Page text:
individual, both for me and for everyone, yet I unfortunately could not
appreciate it fully until after she passed. When I reflected on all the
birthday and Christmas and even Halloween cards, the baked goods on
Saturday morning when I woke up, the helping hand in the yard when I was
doing chores and getting tired in the sun… and countless acts I never saw
and will never be able to truly recognize and appreciate… that all came
to me as what unconditional love is, a type of love only a mother can give  for her children.

The choice of Motherhood is an act of love, hope and
sacrifice that is without peer.

I am terribly sorry to hear that you lost a child far too soon. My
grandparents – Mom’s parents – lost their first born to cancer when he was
11 years old. The only time I ever saw Grandpa cry – as stoic an individual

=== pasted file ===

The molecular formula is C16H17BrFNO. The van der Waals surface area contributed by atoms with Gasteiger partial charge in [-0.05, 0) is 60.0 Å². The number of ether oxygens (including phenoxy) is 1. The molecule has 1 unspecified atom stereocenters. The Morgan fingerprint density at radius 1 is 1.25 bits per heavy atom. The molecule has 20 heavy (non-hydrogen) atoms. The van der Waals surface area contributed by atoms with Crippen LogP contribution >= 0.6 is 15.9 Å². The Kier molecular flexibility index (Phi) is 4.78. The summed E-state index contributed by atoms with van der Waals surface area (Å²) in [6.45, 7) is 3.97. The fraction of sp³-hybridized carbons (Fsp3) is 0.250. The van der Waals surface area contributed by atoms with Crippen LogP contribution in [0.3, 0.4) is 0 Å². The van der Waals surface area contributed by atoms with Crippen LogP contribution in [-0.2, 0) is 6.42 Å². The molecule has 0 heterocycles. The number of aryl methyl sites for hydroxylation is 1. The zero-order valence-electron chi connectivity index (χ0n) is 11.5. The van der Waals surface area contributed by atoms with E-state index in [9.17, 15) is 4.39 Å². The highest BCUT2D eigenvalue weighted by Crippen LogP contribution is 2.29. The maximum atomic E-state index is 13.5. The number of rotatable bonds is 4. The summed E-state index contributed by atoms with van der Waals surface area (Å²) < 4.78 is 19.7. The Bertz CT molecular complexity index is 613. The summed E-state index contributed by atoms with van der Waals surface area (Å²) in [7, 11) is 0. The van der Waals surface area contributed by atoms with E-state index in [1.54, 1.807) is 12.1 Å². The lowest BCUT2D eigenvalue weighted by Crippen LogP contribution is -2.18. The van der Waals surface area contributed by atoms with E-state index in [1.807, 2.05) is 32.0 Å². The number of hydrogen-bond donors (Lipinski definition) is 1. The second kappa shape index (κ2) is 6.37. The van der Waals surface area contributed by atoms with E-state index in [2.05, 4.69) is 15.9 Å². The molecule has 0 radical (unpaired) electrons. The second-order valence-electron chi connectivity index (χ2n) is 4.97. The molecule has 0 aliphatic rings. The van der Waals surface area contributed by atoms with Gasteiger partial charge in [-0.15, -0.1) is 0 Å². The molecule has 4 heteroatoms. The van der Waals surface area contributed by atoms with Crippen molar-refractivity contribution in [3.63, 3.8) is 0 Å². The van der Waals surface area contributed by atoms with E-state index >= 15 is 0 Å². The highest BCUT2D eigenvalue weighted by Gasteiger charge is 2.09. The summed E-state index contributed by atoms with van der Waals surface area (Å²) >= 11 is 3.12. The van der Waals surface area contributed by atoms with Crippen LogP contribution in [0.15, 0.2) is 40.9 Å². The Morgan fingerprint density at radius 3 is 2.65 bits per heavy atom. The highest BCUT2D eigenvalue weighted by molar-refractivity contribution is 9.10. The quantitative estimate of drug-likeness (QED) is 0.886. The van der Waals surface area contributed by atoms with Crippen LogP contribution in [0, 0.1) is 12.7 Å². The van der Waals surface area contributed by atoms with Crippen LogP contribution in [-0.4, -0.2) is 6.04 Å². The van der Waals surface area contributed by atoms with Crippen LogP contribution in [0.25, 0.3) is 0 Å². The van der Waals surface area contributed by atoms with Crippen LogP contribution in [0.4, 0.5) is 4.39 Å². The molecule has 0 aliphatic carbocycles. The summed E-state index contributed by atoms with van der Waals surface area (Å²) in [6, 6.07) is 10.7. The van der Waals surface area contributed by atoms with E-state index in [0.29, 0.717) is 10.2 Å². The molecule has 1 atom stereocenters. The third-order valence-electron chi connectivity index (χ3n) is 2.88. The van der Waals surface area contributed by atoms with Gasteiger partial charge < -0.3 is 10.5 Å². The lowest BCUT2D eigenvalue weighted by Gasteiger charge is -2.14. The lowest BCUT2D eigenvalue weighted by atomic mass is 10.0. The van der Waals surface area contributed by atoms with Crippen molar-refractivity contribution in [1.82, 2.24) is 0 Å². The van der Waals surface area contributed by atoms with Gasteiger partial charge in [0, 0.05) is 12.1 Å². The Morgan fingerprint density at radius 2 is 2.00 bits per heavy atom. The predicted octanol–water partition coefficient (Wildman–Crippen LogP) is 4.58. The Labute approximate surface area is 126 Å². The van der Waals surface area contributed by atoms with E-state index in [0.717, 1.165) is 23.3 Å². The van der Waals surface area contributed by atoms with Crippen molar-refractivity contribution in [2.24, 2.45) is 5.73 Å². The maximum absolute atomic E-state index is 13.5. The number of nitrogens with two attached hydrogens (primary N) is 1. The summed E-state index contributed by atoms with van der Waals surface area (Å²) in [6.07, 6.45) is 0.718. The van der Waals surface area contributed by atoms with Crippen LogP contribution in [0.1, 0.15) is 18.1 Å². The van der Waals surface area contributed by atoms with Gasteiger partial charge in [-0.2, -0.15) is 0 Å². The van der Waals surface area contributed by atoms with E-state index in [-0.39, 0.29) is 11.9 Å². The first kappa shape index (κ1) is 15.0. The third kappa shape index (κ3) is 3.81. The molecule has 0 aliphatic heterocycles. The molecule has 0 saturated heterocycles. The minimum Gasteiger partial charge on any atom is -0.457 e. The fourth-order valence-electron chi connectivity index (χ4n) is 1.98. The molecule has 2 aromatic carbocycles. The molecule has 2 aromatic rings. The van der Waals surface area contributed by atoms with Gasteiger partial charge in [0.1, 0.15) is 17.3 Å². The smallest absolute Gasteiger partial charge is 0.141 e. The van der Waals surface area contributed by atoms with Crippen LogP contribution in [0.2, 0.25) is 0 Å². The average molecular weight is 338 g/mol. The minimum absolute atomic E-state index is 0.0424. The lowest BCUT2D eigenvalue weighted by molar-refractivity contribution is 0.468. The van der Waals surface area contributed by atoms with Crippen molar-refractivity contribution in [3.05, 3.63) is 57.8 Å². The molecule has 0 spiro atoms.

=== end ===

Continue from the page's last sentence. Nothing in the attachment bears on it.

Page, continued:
as there ever was – was when Bobby’s ashes were interred a second time, this
time at a church in San Diego after previously having been in Detroit.  Sixty
years later and the pain of losing a child was all too real. I wish it did
not happen to anyone, and I am sorry that it was a pain that came to you.
Being faced with mortality is a heavy burden and it had my mind go down
dark roads, imagining in one case what would have happened had I passed for
some reason before she did. I don’t even wish to imagine, as surely that
would have been a fate worse than death for her, for that exact reason of
what unconditional love is. That kind of thought process forces me to
reconcile the biblical phrase, “it came to pass.” I shudder at that thought
that she came to pass, while at the same time being ok with knowing that I